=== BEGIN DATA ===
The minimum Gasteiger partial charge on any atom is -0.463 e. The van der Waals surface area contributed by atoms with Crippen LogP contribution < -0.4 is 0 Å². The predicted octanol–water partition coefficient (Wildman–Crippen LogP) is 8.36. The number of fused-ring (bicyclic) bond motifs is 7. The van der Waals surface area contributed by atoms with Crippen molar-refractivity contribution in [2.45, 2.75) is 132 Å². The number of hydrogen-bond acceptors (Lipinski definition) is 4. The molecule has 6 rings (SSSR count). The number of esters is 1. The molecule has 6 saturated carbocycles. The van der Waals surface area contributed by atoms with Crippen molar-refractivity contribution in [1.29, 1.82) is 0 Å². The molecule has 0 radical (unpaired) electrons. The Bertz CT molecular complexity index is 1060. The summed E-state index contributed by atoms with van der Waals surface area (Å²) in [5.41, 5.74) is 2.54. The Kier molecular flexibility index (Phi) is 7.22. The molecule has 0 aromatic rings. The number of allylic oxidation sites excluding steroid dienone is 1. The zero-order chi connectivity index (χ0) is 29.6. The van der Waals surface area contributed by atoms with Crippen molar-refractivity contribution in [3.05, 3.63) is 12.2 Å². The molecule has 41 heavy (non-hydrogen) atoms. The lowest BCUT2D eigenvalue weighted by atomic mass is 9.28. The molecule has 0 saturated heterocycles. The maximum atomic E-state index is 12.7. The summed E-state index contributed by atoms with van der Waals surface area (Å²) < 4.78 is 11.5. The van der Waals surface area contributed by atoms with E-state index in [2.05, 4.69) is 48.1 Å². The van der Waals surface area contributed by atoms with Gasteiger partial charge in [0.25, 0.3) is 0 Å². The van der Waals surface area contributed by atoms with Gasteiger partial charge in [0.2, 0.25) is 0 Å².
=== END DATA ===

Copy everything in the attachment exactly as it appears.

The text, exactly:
The minimum Gasteiger partial charge on any atom is -0.463 e. The van der Waals surface area contributed by atoms with Crippen LogP contribution < -0.4 is 0 Å². The predicted octanol–water partition coefficient (Wildman–Crippen LogP) is 8.36. The number of fused-ring (bicyclic) bond motifs is 7. The van der Waals surface area contributed by atoms with Crippen molar-refractivity contribution in [2.45, 2.75) is 132 Å². The number of hydrogen-bond acceptors (Lipinski definition) is 4. The molecule has 6 rings (SSSR count). The number of esters is 1. The molecule has 6 saturated carbocycles. The van der Waals surface area contributed by atoms with Crippen molar-refractivity contribution in [1.29, 1.82) is 0 Å². The molecule has 0 radical (unpaired) electrons. The Bertz CT molecular complexity index is 1060. The summed E-state index contributed by atoms with van der Waals surface area (Å²) in [5.41, 5.74) is 2.54. The Kier molecular flexibility index (Phi) is 7.22. The molecule has 0 aromatic rings. The number of allylic oxidation sites excluding steroid dienone is 1. The zero-order chi connectivity index (χ0) is 29.6. The van der Waals surface area contributed by atoms with Crippen molar-refractivity contribution in [3.05, 3.63) is 12.2 Å². The molecule has 41 heavy (non-hydrogen) atoms. The lowest BCUT2D eigenvalue weighted by atomic mass is 9.28. The molecule has 0 saturated heterocycles. The maximum atomic E-state index is 12.7. The summed E-state index contributed by atoms with van der Waals surface area (Å²) < 4.78 is 11.5. The van der Waals surface area contributed by atoms with E-state index in [2.05, 4.69) is 48.1 Å². The van der Waals surface area contributed by atoms with Gasteiger partial charge in [0.25, 0.3) is 0 Å². The van der Waals surface area contributed by atoms with Gasteiger partial charge in [0.2, 0.25) is 0 Å².